As anyone knows who speaks with the critics or has tried their hand at writing theatrical notices, it is hard to write overnight reviews of productions. They are quick, inexpensive and short, and the writer has to have performance knowledge, curiosity and writing style – qualities which are hard to master and sometimes conspicuously lacking. When we can get them, national newspaper reviews often provoke heated debate in the dressing rooms, as when a recent notice for Romeo and Juliet included unfavourable comment about Northern Broadsides Theatre Company’s use of clogging. For many theatre directors and managers, the critics are thought to exert an immediate influence on the box-office, out of all proportion to their brevity and merit. The newspaper review is usually the weightiest commentary received by a theatre company. By comparison, books on the theatre are slow, expensive and long, whilst authors often prefer to investigate national theatres, directors on the worldwide festival circuit, or on Broadway and London’s West End.
Criticism for an ‘out-of-London’ theatre company is rare in book form. Hence, it has been good to read substantial criticism about Northern Broadsides in some recent books: by Dave Russell in Looking North: Northern England and the national imagination, and by Carol Chillington Rutter in Shakespeare Survey 56: ‘Northern Broadsides at Work and Play’. Most recently, the 600 page Routledge Companion to Directors’ Shakespeare was published in March 2008, albeit at a hefty £85, or by e-book subscription. Editor John Russell Brown has chosen 31 directors from the past two centuries. Each entry describes the director’s theatrical vision and methods of rehearsal and production. They include luminaries such as Ingmar Bergman, Peter Brook, Harley Granville Barker, Tyrone Guthrie, Peter Hall, Henry Irving, Joan Littlewood, Joseph Papp, Max Reinhardt, Peter Stein, Orson Welles, Franco Zeffirelli … and Barrie Rutter.
Contributor Christian M Billing, of Hull University, describes the company’s use of the northern-English dance-form of clogging as having great effect in nearly all of the company’s Shakespeare productions, starting with rehearsal workouts of intense physical preparation, leading to complex performance representation of the Battle of Bosworth in Richard III, or underscoring subtle verse soliloquies in other plays, often ‘creating a percussive chiamus that emulates the spoken patterns of Shakespeare’s lines’. He describes the actors’ physical effort to create these dance rhythms as seamlessly linked to the music played in each production, assisting an astounding articulation of the poetry. It was, he writes, ‘not for nothing that Renaissance theatre incorporated numerous dances and ended its performances with jigs – or that Athenian tragedy was based around the stylised dancing of a well-trained chorus’.
Billing charts the company’s progress from 1992 to 2007, with remarkable insights into the rigorous rehearsal and production of nineteen Shakespeares, drawn from every genre from Richard III to The Tempest. He describes how they have developed over the years, whilst being rooted in two key elements: music and geometry. The loyal Friends of Northern Broadsides will already know how actors’ linguistic precision in their northern voice makes the rhythms, pace, imagery and meanings of the plays come to life through ‘elevated performances’ of ‘philosophical substance’ and ‘level-headed clarity’, but his analysis will add immensely to our theatregoing pleasure.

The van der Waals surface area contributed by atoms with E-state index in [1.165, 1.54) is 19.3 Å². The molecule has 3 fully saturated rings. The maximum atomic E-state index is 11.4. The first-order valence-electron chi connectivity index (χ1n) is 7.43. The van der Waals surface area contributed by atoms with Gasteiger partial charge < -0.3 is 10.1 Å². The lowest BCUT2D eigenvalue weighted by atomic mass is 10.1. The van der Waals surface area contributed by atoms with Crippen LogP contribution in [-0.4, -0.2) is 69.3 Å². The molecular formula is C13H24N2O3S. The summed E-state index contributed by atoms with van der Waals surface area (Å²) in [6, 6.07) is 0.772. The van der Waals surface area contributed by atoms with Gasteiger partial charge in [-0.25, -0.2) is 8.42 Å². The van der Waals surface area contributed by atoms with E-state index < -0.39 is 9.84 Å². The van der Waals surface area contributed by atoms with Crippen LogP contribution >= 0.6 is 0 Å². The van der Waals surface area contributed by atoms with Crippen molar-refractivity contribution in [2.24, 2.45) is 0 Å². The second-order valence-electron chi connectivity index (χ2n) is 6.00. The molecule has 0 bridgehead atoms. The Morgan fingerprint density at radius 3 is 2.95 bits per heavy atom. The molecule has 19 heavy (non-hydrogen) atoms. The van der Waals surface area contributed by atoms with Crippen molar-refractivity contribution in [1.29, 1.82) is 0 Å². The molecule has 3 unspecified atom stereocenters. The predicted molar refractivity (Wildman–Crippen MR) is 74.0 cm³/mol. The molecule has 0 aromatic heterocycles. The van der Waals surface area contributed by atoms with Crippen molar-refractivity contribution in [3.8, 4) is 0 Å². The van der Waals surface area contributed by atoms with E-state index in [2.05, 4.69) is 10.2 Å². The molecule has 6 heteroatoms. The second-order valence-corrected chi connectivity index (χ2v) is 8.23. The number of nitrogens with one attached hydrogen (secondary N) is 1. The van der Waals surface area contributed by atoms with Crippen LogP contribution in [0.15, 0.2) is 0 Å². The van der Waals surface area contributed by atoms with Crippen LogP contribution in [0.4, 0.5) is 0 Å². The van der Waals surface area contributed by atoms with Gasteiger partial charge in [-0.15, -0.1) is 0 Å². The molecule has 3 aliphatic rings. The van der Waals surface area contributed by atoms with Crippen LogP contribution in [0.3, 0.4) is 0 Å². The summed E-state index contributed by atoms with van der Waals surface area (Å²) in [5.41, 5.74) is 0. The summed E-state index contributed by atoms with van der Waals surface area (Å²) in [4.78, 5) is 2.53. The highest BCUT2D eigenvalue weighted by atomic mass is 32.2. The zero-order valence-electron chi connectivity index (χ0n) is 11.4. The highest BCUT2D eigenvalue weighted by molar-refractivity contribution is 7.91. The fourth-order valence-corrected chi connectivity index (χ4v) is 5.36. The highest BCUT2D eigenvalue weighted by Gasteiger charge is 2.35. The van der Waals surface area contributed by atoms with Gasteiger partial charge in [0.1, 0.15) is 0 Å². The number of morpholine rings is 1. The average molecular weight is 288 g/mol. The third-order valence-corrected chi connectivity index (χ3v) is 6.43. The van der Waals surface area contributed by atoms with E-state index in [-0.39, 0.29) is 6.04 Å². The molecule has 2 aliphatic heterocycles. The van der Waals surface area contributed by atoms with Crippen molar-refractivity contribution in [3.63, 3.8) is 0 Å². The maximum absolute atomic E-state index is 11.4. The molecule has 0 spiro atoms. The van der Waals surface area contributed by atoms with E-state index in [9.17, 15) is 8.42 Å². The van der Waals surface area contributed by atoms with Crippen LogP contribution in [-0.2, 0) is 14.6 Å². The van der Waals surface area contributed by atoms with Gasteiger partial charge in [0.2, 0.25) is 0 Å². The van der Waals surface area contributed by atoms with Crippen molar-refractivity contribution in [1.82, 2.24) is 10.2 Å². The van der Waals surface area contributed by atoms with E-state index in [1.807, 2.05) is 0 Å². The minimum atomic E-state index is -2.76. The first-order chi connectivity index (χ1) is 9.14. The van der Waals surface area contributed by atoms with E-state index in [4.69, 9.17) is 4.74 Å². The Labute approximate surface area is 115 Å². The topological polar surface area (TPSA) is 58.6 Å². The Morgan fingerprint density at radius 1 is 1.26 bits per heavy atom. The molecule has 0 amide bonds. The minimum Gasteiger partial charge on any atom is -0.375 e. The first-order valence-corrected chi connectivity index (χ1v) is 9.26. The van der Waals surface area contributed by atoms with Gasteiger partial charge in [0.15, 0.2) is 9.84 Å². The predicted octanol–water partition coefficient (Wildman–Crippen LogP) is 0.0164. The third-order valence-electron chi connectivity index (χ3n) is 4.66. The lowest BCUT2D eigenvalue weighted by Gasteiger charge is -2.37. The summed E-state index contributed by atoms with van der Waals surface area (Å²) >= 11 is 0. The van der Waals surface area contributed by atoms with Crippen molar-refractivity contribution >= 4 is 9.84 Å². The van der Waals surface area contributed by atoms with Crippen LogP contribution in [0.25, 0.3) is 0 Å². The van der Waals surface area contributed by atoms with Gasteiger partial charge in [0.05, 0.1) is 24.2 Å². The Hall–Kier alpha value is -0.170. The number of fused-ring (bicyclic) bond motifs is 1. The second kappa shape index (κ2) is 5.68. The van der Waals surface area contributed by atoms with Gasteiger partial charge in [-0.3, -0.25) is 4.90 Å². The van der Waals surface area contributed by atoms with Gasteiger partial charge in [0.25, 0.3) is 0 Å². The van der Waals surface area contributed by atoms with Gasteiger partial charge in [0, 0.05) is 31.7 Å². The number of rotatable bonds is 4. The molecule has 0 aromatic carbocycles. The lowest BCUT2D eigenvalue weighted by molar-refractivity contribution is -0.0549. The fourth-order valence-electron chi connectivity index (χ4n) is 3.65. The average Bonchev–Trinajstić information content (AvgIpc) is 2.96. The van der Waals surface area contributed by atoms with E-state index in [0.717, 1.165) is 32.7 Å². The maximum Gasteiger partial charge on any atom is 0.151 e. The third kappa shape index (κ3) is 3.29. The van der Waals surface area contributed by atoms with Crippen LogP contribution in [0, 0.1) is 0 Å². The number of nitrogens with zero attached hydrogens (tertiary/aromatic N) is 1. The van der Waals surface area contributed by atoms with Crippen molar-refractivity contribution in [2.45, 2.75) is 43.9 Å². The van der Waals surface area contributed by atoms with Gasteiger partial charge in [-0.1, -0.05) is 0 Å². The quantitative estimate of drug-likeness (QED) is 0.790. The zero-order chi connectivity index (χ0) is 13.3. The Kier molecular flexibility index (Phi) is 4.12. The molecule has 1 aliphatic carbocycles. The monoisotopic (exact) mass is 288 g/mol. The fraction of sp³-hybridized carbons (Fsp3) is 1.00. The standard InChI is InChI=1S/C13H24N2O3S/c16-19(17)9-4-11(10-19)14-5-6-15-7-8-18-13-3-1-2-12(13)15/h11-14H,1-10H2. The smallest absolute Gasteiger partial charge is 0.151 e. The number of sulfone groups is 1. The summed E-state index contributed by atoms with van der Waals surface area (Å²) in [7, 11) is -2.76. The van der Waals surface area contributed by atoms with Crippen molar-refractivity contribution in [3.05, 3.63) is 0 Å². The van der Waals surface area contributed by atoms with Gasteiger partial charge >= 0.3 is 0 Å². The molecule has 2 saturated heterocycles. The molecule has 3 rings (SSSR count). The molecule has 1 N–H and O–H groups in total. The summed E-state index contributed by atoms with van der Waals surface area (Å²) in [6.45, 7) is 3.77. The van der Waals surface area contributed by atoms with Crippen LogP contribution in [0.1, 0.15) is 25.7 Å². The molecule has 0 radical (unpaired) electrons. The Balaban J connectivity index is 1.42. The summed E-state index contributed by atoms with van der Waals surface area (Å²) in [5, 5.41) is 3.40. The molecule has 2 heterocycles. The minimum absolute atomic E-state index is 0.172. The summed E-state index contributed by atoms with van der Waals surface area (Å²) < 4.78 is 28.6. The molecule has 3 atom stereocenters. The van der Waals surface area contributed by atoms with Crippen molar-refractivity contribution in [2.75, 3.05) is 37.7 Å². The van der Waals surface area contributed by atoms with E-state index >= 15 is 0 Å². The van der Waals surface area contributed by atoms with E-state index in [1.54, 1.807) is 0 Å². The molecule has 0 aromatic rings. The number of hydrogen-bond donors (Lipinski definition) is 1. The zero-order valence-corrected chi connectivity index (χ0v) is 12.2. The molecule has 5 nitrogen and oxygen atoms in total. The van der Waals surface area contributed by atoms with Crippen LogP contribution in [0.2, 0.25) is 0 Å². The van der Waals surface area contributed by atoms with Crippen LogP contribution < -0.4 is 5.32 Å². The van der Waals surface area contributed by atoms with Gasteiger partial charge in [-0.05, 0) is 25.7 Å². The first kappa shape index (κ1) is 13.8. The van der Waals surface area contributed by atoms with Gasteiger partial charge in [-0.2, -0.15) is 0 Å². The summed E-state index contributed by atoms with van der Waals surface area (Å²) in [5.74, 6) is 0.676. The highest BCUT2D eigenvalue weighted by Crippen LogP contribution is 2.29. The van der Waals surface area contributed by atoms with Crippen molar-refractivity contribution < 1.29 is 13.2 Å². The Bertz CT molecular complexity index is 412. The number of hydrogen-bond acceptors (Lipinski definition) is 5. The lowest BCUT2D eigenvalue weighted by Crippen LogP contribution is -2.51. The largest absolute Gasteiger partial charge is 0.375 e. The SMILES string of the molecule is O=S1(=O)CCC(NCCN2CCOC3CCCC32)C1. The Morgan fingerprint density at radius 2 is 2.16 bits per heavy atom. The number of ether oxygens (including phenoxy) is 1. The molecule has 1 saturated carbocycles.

Billing’s essay was researched from seeing many of the productions, three interviews with Barrie Rutter and Conrad Nelson in 2006, and use of the company’s scrapbooks and records. His writing also points to the value of Northern Broadsides’ archive for future scholarship. Now deposited at the University of Warwick Capital Centre (for Creativity and Performance in Teaching and Learning), the company will, via the archive that is now being catalogued, collaborate on projects that bring together students, actors, drama academics and theatre makers to share practice, working on texts and productions to perform new writing, and to devise practitioner-led research schemes. Hopefully, the Capital Centre and archive will also attract aspiring theatre and clogging critics.
This review appeared in the Friends of Northern Broadsides Newsletter, Issue No 15, June 2008. Barrie Rutter's 2009 Shakespeare production was Othello; following a sold-right-out tour, with Lenny Henry as Othello, there was a successful season at Trafalgar Studios, London. The production was also broadcast on BBC Radio Drama.
For 2010, the first productions have been Tom Paulin's new adaptation of Euripedes' Medea, opening at Oxford Playhouse on 2 February, and Mike Poulton's adaptation of Geoffrey Chaucer's Canterbury Tales at the New Vic Theatre, Newcastle under Lyme from 26 February.
When studying Henry IV Part One for GCE O Level, I went to see a National Youth Theatre production and became stagestruck; Barrie Rutter was playing Falstaff - he must have been about 20! Then I saw him in two northern working class plays, Peter Terson's Zigger Zagger and The Apprentices. Many years later, I enjoyed Northern Broadsides' first production, Richard III, given in an abbatoir at Barrow-in-Furness in 1992. Since then the company's inspiring acting always rejuvenates one's passion for good theatre. It was my good fortune to have programmed Northern Broadsides in several visits when I was at Blackpool Grand Theatre, and it's an even greater privilege to be a director of the Company today.